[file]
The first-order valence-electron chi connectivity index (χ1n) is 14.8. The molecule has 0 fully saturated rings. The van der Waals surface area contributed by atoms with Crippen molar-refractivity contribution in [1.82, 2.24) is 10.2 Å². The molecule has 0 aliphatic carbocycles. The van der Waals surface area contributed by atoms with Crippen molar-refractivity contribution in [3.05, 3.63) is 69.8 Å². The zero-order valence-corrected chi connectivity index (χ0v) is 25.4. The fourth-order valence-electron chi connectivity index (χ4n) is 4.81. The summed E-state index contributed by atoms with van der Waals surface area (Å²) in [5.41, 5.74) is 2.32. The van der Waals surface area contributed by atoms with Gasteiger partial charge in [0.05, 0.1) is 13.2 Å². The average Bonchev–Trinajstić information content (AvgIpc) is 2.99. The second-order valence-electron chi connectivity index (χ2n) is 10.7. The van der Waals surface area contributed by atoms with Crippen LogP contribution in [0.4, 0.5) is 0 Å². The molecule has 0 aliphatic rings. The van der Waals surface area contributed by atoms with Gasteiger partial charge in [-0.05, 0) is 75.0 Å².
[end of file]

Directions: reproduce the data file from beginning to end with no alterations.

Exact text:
The first-order valence-electron chi connectivity index (χ1n) is 14.8. The molecule has 0 fully saturated rings. The van der Waals surface area contributed by atoms with Crippen molar-refractivity contribution in [1.82, 2.24) is 10.2 Å². The molecule has 0 aliphatic carbocycles. The van der Waals surface area contributed by atoms with Crippen molar-refractivity contribution in [3.05, 3.63) is 69.8 Å². The zero-order valence-corrected chi connectivity index (χ0v) is 25.4. The fourth-order valence-electron chi connectivity index (χ4n) is 4.81. The summed E-state index contributed by atoms with van der Waals surface area (Å²) in [5.41, 5.74) is 2.32. The van der Waals surface area contributed by atoms with Gasteiger partial charge in [0.05, 0.1) is 13.2 Å². The average Bonchev–Trinajstić information content (AvgIpc) is 2.99. The second-order valence-electron chi connectivity index (χ2n) is 10.7. The van der Waals surface area contributed by atoms with Crippen LogP contribution in [0.4, 0.5) is 0 Å². The molecule has 0 aliphatic rings. The van der Waals surface area contributed by atoms with Gasteiger partial charge in [-0.05, 0) is 75.0 Å².